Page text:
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Olson’s by Roger Soffer

14 Jun 2017, Posted by Editor in Poetry

OLSON’S

 

At last our lunch at the Swedish deli, all

formica and marble and the clatter of dishes,

pickles, mustard, fresh-baked rye and

your eyes that I once thought looked past time but now

at 12 o’clock, flit, and I am like you,

we talk about Beckett, your paper, my trip,

the mixture of your words and mine

recording whatever we did and we didn’t

and the pastrami at the edge of your lips and the waiter’s

fly and the ice stays hard in the tea

and we won’t say it, not we two upon whom

the sun shines from skylights twenty feet above,

we two in a Bruegel painting, we two

stuck in the paper straightjackets of our indispensable small talk,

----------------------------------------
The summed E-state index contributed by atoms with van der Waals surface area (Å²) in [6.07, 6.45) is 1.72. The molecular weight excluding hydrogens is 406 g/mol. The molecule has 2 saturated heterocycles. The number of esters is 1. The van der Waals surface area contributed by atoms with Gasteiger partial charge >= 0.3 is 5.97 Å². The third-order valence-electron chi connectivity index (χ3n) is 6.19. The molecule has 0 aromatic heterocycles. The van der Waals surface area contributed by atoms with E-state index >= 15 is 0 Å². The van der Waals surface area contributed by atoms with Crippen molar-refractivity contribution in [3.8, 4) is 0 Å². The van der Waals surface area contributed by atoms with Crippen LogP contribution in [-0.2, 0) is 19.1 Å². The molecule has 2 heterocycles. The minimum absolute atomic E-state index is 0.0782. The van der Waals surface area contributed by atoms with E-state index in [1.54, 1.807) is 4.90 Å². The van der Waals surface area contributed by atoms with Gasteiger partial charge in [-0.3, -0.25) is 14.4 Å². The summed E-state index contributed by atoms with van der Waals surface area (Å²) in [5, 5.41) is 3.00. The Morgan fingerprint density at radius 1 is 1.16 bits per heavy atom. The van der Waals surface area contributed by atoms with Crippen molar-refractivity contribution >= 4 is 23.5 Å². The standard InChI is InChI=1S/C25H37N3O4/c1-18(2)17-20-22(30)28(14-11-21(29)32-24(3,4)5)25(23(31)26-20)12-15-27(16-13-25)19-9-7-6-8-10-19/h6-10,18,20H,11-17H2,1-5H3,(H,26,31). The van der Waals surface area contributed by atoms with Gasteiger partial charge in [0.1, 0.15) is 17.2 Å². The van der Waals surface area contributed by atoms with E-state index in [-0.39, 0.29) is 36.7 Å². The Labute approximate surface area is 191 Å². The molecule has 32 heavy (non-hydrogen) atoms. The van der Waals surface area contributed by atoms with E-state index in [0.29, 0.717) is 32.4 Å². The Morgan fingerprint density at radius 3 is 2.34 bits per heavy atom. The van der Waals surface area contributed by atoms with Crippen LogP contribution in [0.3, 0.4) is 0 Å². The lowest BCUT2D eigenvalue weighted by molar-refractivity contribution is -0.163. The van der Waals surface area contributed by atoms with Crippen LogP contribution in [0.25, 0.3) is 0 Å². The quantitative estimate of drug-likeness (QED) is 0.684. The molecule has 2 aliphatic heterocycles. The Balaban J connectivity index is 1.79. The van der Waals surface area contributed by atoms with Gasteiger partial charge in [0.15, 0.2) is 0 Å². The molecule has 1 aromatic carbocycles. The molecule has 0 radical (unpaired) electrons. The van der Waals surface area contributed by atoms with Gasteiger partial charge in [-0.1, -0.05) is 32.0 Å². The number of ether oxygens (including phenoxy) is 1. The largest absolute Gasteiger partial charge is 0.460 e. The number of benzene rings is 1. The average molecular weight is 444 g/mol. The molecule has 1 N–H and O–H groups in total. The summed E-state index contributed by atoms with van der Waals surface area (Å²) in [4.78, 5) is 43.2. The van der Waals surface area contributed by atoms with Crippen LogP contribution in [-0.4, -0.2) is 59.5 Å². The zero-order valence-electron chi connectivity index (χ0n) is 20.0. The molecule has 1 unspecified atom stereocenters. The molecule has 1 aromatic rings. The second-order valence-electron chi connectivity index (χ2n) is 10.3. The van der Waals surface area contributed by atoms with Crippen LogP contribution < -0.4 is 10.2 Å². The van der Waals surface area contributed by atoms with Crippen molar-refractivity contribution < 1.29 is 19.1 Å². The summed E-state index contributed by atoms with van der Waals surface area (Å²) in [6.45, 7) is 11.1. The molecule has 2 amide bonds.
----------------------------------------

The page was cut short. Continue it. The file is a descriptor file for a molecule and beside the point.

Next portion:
our hands turning in the air, searching

for what must be some word, some

surely previously invented word,

perhaps full of motion, or silence, or both,

above the potatoes with homegrown chives,

something above the murmuring chorus,

or are they silent, or are they mighty but unheard,

and you say your mother, whom I’ve never met,

makes pasta out of zucchini flowers

and I’m sure there will be thunder, or meaning,

and my hand is gesturing again, lower,

as if digging, and once we were friends.

 

 

 

 

About the author:

Roger Soffer has written, and sometimes produced, miniseries and feature films for networks and studios, and is currently writing two bi-lingual animated features for China and Universal, as well as casting “The Door With 2 Rooms,” for production near the end of the year. His poetry has been Pushcart Prize-nominated.

Art Credit: Joost Waal, Rotterdam, Netherlands, @jcdoublev

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